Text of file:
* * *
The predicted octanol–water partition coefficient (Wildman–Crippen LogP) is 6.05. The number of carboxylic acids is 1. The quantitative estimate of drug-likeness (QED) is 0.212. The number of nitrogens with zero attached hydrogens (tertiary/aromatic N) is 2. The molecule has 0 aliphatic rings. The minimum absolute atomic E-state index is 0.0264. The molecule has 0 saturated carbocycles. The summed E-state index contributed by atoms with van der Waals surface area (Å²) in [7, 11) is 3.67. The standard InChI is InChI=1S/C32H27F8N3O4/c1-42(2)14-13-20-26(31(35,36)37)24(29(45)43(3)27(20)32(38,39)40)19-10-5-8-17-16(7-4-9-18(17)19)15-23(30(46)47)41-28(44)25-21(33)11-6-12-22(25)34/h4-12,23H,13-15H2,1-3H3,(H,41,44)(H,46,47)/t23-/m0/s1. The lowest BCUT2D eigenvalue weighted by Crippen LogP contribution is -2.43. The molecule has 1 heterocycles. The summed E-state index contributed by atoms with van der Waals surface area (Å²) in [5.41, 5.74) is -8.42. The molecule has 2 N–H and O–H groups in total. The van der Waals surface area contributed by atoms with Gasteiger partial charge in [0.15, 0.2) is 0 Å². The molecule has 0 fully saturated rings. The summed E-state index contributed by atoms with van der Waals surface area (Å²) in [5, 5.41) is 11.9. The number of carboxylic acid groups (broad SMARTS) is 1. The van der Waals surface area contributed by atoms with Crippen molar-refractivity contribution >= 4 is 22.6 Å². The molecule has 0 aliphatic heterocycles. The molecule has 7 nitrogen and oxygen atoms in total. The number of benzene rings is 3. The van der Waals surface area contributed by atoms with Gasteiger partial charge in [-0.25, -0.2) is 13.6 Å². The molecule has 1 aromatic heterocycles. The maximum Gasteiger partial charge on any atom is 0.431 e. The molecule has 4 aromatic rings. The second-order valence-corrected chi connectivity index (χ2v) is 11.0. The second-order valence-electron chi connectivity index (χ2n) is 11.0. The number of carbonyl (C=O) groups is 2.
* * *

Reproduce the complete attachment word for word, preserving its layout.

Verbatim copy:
The predicted octanol–water partition coefficient (Wildman–Crippen LogP) is 6.05. The number of carboxylic acids is 1. The quantitative estimate of drug-likeness (QED) is 0.212. The number of nitrogens with zero attached hydrogens (tertiary/aromatic N) is 2. The molecule has 0 aliphatic rings. The minimum absolute atomic E-state index is 0.0264. The molecule has 0 saturated carbocycles. The summed E-state index contributed by atoms with van der Waals surface area (Å²) in [7, 11) is 3.67. The standard InChI is InChI=1S/C32H27F8N3O4/c1-42(2)14-13-20-26(31(35,36)37)24(29(45)43(3)27(20)32(38,39)40)19-10-5-8-17-16(7-4-9-18(17)19)15-23(30(46)47)41-28(44)25-21(33)11-6-12-22(25)34/h4-12,23H,13-15H2,1-3H3,(H,41,44)(H,46,47)/t23-/m0/s1. The lowest BCUT2D eigenvalue weighted by Crippen LogP contribution is -2.43. The molecule has 1 heterocycles. The summed E-state index contributed by atoms with van der Waals surface area (Å²) in [5.41, 5.74) is -8.42. The molecule has 2 N–H and O–H groups in total. The van der Waals surface area contributed by atoms with Gasteiger partial charge in [0.15, 0.2) is 0 Å². The molecule has 0 fully saturated rings. The summed E-state index contributed by atoms with van der Waals surface area (Å²) in [5, 5.41) is 11.9. The number of carboxylic acid groups (broad SMARTS) is 1. The van der Waals surface area contributed by atoms with Crippen molar-refractivity contribution >= 4 is 22.6 Å². The molecule has 0 aliphatic heterocycles. The molecule has 7 nitrogen and oxygen atoms in total. The number of benzene rings is 3. The van der Waals surface area contributed by atoms with Gasteiger partial charge in [-0.25, -0.2) is 13.6 Å². The molecule has 1 aromatic heterocycles. The maximum Gasteiger partial charge on any atom is 0.431 e. The molecule has 4 aromatic rings. The second-order valence-corrected chi connectivity index (χ2v) is 11.0. The second-order valence-electron chi connectivity index (χ2n) is 11.0. The number of carbonyl (C=O) groups is 2.